The work produced by members of the group over the years has led to a new exhibition called “Of Ordinary Things”. Featuring cherished yet “ordinary” objects, photographs and images, the exhibition was first presented online via the IWAW website due to the Covid-19 pandemic. Now that Covid restrictions have eased in Britain, the exhibition is being held at the Museum of Oxford. Thus far, it has helped to develop trust, unity and a sense of identity amongst the IWAW members. How participation in the IWAW group has helped to promote recovery after conflict can be best understood by shedding light on some individual experiences.
One example is the case of IWAW’s founder Rana. Like most of IWAW’s committee members, she is a child of war. Having grown up during the Iran-Iraq War in the 1980s, she was forced to flee from Iraq after the US-led invasion in 2003. After settling in Britain, Rana found the strength to commence her work on the IWAW group in 2017. Giving a presentation about the exhibition during a curator’s talk at the museum on 14 March this year, Rana discussed some of the different ways in which women, herself included, depended on art to help with post-conflict recovery: “When we talk about war, it is very distressing. There’s a lot of trauma and bad memories. I try to use art because that’s how we can express ourselves in a safe way.”A second example is the case of Basma, an IWAW member originating from Kirkuk, a governorate in northern Iraq. During a recorded interview conducted with IWAW members, Basma mentioned the death of her father and son who were kidnapped and killed by Daesh Iraq-Syria. As mentioned in the video, her engagement with IWAW and self-expression predominantly through painting and writing has helped Basma to find comfort. In her own words: “Sharing a tragic memory is a relief. There is less to carry.”
Besides post-conflict recovery, the use of art has encouraged memory and remembrance amongst IWAW members. An integral feature of the exhibition is the “Wall of Memories” consisting of handmade collages responding to and displaying Iraqi women’s blissful yet painful memories of their previous life in Iraq. The work presented on the wall comprises small boxes covered with drawn, painted and collaged colour and black and white images. Representing women’s outlooks about their homeland and journeys, the memorialisation components and additional artistic efforts have provided alternate stories about the Iraqi conflict.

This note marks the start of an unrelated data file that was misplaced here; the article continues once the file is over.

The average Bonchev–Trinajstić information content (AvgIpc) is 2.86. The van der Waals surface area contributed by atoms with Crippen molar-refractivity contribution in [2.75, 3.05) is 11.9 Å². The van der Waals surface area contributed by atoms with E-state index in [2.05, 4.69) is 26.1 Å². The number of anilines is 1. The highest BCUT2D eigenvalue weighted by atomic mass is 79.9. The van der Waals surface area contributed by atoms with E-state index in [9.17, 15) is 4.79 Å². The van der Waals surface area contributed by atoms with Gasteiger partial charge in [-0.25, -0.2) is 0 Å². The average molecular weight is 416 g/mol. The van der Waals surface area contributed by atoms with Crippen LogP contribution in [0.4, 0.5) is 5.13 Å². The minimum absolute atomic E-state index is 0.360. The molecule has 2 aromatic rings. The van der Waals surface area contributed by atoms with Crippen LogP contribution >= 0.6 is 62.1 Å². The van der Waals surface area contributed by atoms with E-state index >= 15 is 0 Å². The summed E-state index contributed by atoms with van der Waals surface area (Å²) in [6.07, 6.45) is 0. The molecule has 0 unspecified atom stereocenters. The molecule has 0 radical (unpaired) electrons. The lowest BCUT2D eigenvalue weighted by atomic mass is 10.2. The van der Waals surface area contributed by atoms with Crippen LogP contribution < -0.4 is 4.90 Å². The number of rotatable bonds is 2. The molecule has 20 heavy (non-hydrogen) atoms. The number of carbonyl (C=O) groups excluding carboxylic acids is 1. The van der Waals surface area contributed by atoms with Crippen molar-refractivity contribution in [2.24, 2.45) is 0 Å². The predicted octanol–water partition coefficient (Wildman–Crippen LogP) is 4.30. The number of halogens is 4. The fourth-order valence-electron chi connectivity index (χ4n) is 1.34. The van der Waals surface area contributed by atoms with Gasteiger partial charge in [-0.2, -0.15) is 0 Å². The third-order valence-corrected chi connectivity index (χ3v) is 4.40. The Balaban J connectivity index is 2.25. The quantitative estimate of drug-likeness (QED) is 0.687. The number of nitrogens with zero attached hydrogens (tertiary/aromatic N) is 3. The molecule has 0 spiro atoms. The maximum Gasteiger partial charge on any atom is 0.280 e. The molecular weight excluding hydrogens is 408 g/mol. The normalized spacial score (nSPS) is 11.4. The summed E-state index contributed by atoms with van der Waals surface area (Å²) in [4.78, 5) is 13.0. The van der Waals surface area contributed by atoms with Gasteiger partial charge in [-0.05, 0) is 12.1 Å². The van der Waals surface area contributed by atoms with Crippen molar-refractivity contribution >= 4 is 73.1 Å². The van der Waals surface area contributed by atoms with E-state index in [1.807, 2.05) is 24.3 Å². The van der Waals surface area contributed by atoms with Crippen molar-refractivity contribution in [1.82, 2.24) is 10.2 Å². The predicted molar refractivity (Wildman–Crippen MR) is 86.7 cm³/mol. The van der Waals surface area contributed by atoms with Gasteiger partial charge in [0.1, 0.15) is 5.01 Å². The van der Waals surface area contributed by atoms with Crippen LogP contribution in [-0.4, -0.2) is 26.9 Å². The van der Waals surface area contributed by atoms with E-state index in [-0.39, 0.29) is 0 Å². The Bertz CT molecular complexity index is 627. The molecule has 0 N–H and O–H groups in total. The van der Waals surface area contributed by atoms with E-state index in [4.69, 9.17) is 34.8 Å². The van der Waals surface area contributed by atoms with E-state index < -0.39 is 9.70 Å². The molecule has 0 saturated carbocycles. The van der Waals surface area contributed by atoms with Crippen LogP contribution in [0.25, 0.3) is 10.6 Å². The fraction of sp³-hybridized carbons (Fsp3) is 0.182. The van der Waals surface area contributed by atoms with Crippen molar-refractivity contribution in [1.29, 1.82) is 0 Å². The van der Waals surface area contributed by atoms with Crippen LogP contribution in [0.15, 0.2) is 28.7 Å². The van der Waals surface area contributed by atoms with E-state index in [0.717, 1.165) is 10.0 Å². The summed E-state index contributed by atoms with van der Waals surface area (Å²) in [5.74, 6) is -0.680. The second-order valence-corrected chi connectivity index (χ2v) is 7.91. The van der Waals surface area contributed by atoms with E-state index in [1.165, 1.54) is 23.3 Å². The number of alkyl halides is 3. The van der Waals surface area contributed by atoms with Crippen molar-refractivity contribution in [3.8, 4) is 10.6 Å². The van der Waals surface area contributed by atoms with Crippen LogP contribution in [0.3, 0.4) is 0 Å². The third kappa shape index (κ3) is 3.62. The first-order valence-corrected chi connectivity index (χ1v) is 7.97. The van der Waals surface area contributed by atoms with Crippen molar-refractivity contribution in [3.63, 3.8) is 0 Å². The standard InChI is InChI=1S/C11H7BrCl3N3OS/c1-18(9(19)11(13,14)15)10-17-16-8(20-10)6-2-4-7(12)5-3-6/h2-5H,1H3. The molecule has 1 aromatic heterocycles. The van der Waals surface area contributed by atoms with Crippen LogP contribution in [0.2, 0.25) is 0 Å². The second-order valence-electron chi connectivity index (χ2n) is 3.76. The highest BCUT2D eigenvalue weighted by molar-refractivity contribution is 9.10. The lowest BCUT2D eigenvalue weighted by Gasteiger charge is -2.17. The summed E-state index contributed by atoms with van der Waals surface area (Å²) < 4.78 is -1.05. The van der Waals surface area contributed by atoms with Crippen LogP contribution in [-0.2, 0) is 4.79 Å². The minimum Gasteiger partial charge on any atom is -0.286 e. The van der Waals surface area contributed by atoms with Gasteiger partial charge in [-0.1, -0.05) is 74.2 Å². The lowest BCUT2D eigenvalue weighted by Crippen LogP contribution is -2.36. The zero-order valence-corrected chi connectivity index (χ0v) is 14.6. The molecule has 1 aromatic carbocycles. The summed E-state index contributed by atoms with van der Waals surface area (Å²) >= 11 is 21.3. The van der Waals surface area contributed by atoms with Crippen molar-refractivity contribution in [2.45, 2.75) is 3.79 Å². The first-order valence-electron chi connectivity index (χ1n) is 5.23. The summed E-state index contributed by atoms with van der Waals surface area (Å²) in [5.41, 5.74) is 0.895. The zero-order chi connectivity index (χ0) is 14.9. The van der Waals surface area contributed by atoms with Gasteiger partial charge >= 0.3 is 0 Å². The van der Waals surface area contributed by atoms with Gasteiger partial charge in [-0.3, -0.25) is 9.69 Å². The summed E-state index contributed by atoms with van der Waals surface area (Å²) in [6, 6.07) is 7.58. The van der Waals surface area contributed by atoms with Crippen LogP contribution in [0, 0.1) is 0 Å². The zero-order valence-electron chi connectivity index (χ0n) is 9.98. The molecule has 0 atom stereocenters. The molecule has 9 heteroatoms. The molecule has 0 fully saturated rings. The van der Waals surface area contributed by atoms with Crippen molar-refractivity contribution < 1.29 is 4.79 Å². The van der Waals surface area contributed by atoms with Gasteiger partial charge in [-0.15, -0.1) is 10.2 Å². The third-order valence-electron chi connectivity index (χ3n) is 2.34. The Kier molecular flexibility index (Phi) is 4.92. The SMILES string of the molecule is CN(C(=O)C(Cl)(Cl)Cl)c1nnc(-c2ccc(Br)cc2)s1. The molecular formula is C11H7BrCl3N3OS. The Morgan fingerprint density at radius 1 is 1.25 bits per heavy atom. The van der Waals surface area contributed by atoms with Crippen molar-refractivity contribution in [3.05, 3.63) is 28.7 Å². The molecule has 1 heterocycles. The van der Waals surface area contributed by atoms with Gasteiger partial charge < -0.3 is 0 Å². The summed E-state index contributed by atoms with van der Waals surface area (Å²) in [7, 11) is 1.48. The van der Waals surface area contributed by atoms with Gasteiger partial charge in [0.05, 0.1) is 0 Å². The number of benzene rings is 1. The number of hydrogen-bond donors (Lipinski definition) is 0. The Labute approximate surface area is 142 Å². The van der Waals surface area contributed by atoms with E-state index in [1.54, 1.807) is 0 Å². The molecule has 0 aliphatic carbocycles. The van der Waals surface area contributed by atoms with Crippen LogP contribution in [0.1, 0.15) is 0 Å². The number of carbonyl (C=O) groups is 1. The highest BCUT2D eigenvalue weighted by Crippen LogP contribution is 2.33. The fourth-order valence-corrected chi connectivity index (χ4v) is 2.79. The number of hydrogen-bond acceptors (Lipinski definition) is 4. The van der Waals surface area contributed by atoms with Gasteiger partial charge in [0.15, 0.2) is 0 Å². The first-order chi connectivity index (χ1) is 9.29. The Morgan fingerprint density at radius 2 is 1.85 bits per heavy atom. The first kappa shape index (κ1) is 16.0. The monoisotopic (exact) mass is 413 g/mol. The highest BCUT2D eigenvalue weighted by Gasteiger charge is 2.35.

Through metaphor and imagery, the wall also highlights the silences and taboos that have emerged after the different conflicts in Iraq. Moreover, the wall offers evidence of the brutalities committed during the Iraqi wars, exposing the realities about the past. For example, one of the boxes on display shows an image of the Museum of Baghdad with two nails on the side signifying the eyes of Daesh. What the box may be referencing is the terrorist group’s destruction of cultural heritage in Iraq, the Mosul Museum, for example, and Iraq’s untouched cultural sites at risk of violent and oppressive action at the hands of Daesh.
Commenting on how IWAW’s exhibition can encourage peace and reconciliation after conflict, Rana Ibrahim explains: “We are after peace. Our overall aim is peace. Our exhibition does not encourage war, but instead talks about the wars we lived through. Our hashtag for this exhibition is #KafiHurub, which in Arabic means ‘Stop War’. The use of art has played a big role in encouraging peace, and as a group, it’s even better.”
The “Of Ordinary Things” project will be on display until 22 September. Other exhibitions run by Rana also focusing on women’s’ artwork can be found at the Oxford Soldiers’ Museum.
The views expressed in this article belong to the author and do not necessarily reflect the editorial policy of Middle East Monitor.